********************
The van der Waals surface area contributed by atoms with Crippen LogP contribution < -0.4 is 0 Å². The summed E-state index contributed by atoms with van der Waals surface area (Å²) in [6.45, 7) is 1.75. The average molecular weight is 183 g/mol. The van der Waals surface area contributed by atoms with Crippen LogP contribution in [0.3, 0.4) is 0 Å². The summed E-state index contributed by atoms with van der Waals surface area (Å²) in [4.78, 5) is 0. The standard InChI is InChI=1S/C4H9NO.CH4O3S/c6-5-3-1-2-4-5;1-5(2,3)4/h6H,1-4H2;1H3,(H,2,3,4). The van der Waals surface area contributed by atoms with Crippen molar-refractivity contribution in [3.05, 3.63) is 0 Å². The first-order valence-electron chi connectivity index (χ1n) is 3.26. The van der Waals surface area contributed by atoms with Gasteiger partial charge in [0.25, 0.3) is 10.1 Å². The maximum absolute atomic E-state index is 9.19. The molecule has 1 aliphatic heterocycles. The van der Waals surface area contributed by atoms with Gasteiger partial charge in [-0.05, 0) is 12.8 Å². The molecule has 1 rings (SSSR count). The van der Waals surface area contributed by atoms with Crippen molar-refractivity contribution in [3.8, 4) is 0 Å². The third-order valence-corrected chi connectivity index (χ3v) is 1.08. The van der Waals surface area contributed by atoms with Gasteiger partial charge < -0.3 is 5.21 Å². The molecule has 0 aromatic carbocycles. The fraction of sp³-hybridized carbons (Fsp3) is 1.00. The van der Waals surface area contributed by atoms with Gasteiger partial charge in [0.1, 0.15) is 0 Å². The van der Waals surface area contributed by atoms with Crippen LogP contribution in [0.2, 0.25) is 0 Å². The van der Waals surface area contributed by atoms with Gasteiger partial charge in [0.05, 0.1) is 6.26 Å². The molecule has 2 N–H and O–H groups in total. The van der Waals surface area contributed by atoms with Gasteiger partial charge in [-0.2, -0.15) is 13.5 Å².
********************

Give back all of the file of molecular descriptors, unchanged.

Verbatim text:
The van der Waals surface area contributed by atoms with Crippen LogP contribution < -0.4 is 0 Å². The summed E-state index contributed by atoms with van der Waals surface area (Å²) in [6.45, 7) is 1.75. The average molecular weight is 183 g/mol. The van der Waals surface area contributed by atoms with Crippen LogP contribution in [0.3, 0.4) is 0 Å². The summed E-state index contributed by atoms with van der Waals surface area (Å²) in [4.78, 5) is 0. The standard InChI is InChI=1S/C4H9NO.CH4O3S/c6-5-3-1-2-4-5;1-5(2,3)4/h6H,1-4H2;1H3,(H,2,3,4). The van der Waals surface area contributed by atoms with Crippen molar-refractivity contribution in [3.05, 3.63) is 0 Å². The first-order valence-electron chi connectivity index (χ1n) is 3.26. The van der Waals surface area contributed by atoms with Gasteiger partial charge in [0.25, 0.3) is 10.1 Å². The maximum absolute atomic E-state index is 9.19. The molecule has 1 aliphatic heterocycles. The van der Waals surface area contributed by atoms with Gasteiger partial charge in [-0.05, 0) is 12.8 Å². The molecule has 1 rings (SSSR count). The van der Waals surface area contributed by atoms with Crippen molar-refractivity contribution in [3.8, 4) is 0 Å². The third-order valence-corrected chi connectivity index (χ3v) is 1.08. The van der Waals surface area contributed by atoms with Gasteiger partial charge < -0.3 is 5.21 Å². The molecule has 0 aromatic carbocycles. The fraction of sp³-hybridized carbons (Fsp3) is 1.00. The van der Waals surface area contributed by atoms with Gasteiger partial charge in [0.1, 0.15) is 0 Å². The van der Waals surface area contributed by atoms with Crippen LogP contribution in [0.2, 0.25) is 0 Å². The van der Waals surface area contributed by atoms with Gasteiger partial charge in [0.05, 0.1) is 6.26 Å². The molecule has 2 N–H and O–H groups in total. The van der Waals surface area contributed by atoms with Gasteiger partial charge in [-0.2, -0.15) is 13.5 Å².